Brown eggs and white eggs

The Real Reason Brown Eggs Are More Expensive Than White Eggs

brown eggs and white eggs

The difference is all about the chicken. White and brown eggs have no nutritional difference; however, they do have a noticeable price variance.

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If you're not vegan, odds are good you eat a fair amount of eggs, and it's time to get educated on this very eggscellent topic. Americans eat roughly shell eggs aka not liquid eggs per year, according to the American Egg Board. People on Twitter have some pretty interesting theories on white and brown eggs. Some are convinced white eggs are bleached. Can someone please explain why brown eggs cost more than white eggs? I don't feel like a grownup without knowing.

Eggs are packed with protein and provide numerous nutritional benefits at a relatively low cost. Whether you eat them scrambled, between a piece of sausage and a biscuit or mixed in your favorite cake or cookie, here are the answers to five questions you may have about eggs. Actually, no. The difference is all about the chicken. White and brown eggs have no nutritional difference ; however, they do have a noticeable price variance on store shelves. Brown eggs are more expensive than white eggs because of the difference in the hens that lay them.

See what we did there? The main difference all traces back to the chickens the eggs come from and the color of their feathers and even their earlobes. Curious to know more? Eggshells get their color due to the breed of chicken they come from. For example, breeders have found that many white-feathered chickens with white earlobes lay white eggs, and red-feathered chickens with red earlobes lay brown eggs. While earlobe color can be a predictor of egg color, it is not always the rule.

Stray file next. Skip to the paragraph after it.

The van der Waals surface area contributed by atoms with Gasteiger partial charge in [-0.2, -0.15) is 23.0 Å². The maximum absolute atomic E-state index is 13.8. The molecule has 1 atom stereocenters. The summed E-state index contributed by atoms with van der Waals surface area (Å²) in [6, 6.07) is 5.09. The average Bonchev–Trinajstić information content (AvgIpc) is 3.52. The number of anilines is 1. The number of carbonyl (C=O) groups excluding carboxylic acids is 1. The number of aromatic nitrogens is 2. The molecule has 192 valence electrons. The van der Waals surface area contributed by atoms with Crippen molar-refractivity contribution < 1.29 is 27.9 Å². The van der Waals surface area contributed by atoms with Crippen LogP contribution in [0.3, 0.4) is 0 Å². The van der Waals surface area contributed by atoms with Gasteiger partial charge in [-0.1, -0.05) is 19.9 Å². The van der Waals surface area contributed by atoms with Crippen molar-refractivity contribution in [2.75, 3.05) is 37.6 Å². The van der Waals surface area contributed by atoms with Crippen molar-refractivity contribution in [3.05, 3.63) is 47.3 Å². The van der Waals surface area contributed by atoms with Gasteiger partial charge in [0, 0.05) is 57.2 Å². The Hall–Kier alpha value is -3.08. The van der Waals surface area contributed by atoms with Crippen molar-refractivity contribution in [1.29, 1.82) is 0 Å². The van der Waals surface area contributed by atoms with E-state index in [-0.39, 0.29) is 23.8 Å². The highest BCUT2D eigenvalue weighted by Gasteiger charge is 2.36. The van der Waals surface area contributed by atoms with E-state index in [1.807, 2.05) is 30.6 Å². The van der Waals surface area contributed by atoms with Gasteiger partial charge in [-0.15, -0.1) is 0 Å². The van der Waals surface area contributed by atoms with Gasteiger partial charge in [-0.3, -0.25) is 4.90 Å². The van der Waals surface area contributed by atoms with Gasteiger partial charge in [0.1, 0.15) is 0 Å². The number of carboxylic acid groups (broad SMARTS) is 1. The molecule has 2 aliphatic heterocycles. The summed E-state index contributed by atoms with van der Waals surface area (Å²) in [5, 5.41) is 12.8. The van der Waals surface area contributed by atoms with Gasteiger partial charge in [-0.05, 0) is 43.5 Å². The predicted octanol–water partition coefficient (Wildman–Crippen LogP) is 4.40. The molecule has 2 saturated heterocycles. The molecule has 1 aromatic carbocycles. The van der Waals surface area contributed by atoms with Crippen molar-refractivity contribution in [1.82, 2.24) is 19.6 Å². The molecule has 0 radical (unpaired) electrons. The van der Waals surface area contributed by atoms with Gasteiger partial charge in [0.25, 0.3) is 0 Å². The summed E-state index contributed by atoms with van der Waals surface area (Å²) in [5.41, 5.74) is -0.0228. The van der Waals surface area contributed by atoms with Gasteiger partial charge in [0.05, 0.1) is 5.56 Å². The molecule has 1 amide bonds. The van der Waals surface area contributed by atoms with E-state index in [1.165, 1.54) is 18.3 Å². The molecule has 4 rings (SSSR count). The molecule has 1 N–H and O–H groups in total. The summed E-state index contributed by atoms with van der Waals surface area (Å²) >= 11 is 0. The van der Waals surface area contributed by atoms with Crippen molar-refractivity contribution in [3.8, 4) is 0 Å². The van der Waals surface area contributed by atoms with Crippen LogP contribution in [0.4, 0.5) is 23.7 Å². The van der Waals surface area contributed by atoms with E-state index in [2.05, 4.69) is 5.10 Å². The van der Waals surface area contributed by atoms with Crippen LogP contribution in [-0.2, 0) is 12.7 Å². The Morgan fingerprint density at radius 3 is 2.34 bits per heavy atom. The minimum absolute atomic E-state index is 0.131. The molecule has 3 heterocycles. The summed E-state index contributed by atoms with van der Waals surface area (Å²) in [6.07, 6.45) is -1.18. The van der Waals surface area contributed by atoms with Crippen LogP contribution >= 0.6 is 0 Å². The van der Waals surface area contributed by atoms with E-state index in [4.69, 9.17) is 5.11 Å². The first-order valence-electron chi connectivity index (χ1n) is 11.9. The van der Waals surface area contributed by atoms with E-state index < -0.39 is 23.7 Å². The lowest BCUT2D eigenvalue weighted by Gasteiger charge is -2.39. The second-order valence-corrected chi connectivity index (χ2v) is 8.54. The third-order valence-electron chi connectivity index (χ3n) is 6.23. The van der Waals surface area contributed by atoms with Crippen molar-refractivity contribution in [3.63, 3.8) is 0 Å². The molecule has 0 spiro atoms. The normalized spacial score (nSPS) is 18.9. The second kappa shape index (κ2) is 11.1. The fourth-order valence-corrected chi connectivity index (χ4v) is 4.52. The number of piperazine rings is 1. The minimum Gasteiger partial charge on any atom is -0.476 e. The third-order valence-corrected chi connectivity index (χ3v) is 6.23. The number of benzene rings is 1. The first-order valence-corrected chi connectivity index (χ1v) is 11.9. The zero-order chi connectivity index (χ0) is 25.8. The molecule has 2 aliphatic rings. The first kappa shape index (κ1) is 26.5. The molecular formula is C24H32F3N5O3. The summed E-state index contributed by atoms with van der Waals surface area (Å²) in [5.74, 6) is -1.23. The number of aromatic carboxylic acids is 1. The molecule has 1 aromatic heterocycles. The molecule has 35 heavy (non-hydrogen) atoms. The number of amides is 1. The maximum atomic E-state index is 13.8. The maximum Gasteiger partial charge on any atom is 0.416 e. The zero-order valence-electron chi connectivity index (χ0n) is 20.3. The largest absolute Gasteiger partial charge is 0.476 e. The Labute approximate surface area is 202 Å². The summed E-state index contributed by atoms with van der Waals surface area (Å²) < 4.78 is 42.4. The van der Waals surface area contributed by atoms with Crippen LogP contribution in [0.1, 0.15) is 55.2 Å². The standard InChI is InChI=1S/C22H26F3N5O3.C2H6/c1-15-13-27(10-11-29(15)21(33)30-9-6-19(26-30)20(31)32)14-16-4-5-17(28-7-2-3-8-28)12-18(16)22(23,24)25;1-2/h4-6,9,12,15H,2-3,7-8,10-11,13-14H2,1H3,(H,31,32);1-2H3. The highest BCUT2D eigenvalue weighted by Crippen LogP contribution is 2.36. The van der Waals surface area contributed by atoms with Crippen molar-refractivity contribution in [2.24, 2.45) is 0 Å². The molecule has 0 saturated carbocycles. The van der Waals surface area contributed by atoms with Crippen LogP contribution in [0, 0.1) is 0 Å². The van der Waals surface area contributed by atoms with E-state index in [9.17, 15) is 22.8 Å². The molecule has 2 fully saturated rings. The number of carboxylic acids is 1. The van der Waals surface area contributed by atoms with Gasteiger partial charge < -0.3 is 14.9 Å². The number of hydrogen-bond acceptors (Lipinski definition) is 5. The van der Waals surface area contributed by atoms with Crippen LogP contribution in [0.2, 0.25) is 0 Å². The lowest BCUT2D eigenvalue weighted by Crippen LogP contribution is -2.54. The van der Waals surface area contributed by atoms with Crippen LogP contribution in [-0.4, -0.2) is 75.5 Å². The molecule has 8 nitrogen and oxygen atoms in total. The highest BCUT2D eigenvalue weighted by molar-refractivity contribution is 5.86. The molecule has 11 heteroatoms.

Let us eggsplain. Eggshells get their color due to the breed of chicken they come from. For example, breeders have found that many white-feathered chickens with white earlobes lay white eggs, and red-feathered chickens with red earlobes lay brown eggs. While earlobe color can be a predictor of egg color, it is not always the rule. For example, one breed of red-earlobed chickens—called the Aracuana breed—often lays blue eggs, but may also lay eggs that are green, pink, or even lavender, according to nonprofit organization Aviculture Europe. Because brown eggs tend to cost more , people assume they are more nutritious and more delicious. But that is not the case.



Are Brown Eggs Really Healthier Than White Eggs?

Some people believe brown eggs are healthier or more natural, while others feel that white eggs are cleaner or simply taste better. Chicken eggs can come in different colors, and it's common to find both brown and white eggs in the supermarket., When it comes to food, the golden rule is that brown is better.

The Surprising Difference Between Brown Eggs and White Eggs

The expert: Nutritionist Alexandra Caspero, R. The verdict: As far as foods--pasta, flour, bread, you know the drill--go, brown is typically healthier than white. But open your egg carton and that nutrition rule flies straight out of the fridge. Brown eggs and white eggs are, nutritionally at least, exactly same: about 70 calories, 6 grams of protein, and a generous helping of B vitamins. So why the different hues? Brown feather chickens lay brown eggs.

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